Despite warnings from federal officials and strong support from the medical community, efforts to defund Planned Parenthood on a state-by-state basis continued this past week.
The respected New England Journal of Medicine published a strong endorsement of the use of fetal tissue in medical research. R. Alta Charo, J.D., Warren P. Knowles Professor of Law and Bioethics at the University of Wisconsin Law School, stressed the importance of fetal tissue in medical research.
We have a duty to use fetal tissue for research and therapy…Virtually every person in this country has benefited from research using fetal tissue. Every child who’s been spared the risks and misery of chickenpox, rubella, or polio can thank the Nobel Prize recipients and other scientists who used such tissue in research yielding the vaccines that protect us (and give even the unvaccinated the benefit of herd immunity). This work has been going on for nearly a century, and the vaccines it produced have been in use nearly as long. Any discussion of the ethics of fetal tissue research must begin with its unimpeachable claim to have saved the lives and health of millions of people.
In a separate editorial, NEJM stood firmly behind Planned Parenthood:
It is shameful that a radical anti-choice group whose goal is the destruction of Planned Parenthood continues to twist the facts to achieve its ends. We thank the women who made the choice to help improve the human condition through their tissue donation; we applaud the people who make this work possible and those who use these materials to advance human health. We are outraged by those who debase these women, this work, and Planned Parenthood by distorting the facts for political ends.
Planned Parenthood’s mobilized its Clergy Advocacy Board to counter the attacks on its ethics. The board of religious leaders issued a statement defending the organizations’ practices. “Planned Parenthood offers the opportunity for women to choose to donate fetal tissue for research purposes,” the clergy statement said. “Research using fetal tissue saves hundreds of thousands of lives worldwide every year. The scriptures of Judaism, Christianity and Islam strongly and repeatedly condemn dishonesty and hate.”
And the Obama administration took steps to counter state actions defunding PP. Health and Human Services (HHS) Secretary Sylvia Burwell explained her position at a recent congressional hearing, saying, “What I think is important is that our HHS funding is focused on issues of preventative care for women, things like mammograms and cancer prevention screenings.”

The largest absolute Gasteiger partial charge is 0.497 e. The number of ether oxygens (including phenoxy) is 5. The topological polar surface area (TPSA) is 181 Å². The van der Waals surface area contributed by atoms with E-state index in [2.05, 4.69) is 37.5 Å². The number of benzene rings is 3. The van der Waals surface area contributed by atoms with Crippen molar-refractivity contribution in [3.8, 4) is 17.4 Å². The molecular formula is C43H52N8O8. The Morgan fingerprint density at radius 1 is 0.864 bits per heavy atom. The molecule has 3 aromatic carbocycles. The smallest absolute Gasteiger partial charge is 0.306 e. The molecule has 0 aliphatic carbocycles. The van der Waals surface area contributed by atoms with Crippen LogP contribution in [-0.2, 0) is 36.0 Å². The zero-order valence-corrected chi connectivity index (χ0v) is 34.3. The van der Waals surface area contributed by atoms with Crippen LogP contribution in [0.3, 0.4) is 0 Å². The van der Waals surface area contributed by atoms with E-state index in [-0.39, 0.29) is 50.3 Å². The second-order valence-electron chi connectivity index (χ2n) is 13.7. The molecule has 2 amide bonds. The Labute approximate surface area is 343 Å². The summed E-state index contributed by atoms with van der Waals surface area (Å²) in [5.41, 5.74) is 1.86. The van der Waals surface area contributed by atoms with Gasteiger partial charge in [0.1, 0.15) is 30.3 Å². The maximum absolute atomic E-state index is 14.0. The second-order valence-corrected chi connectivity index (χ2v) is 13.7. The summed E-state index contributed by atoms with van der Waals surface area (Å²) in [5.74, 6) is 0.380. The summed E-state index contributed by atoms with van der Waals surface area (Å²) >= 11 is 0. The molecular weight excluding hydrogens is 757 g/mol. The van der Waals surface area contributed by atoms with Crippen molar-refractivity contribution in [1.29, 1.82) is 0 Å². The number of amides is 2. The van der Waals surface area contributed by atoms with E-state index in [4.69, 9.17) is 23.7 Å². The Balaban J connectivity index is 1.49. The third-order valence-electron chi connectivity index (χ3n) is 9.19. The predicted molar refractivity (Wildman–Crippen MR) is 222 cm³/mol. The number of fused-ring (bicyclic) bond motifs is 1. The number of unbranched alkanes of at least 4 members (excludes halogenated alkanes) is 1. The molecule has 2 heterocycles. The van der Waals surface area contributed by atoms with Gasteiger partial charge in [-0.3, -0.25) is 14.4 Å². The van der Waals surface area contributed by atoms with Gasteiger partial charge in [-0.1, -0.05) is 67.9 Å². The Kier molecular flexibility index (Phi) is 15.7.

The Centers for Medicare and Medicaid Services, a unit of (the US Department of Health and Human Services) HHS, has notified Alabama and Louisiana, which have taken action to terminate their Medicaid provider agreements with Planned Parenthood, that they may be in conflict with federal law…The agency said that, by restricting providers, women could lose access to critical preventive care, such as cancer screenings.
HHS said it provided both states with guidance it released in a June 2011 memo, which says states aren’t permitted to exclude providers from Medicaid solely on the basis of the range of medical services they provide. The memo says states may exclude providers under certain circumstances, such as when providers commit fraud or certain criminal acts.
HHS’s challenge did not stop two additional states from moving forward with efforts to defund Planned Parenthood. According to The Hill, Arkansas Governor Asa Hutchinson ordered the state’s health department to end Medicaid contracts with Planned Parenthood. “It is apparent,” he said, “that after the recent revelations on the actions of Planned Parenthood, that this organization does not represent the values of the people of our state and Arkansas is better served by terminating any and all existing contracts with them.”
In Utah, Gov. Gary Herbert took action to bring the number of states ending PP’s Medicaid funding to five. In his statement announcing his decision, he said:
The allegations against Planned Parenthood are deeply troubling. Current Utah state law prohibits the use of state funds to provide abortions by Planned Parenthood or any other organization. The federal government has provided grants to Planned Parenthood, distributed through the Utah Department of Health. These funds are also prohibited from being used to perform abortions. In light of ongoing concerns about the organization, I have instructed state agencies to cease acting as an intermediary for pass-through federal funds to Planned Parenthood.
Planned Parenthood is considering its next steps to challenge state actions, and additional states are weighing how they can limit PP. And while the political and legal chess match goes on, the availability of medical care for millions of women hangs in the balance. That is the bottom line, which cannot be forgotten in all the smoke and fire of this dispute.—Marty Levine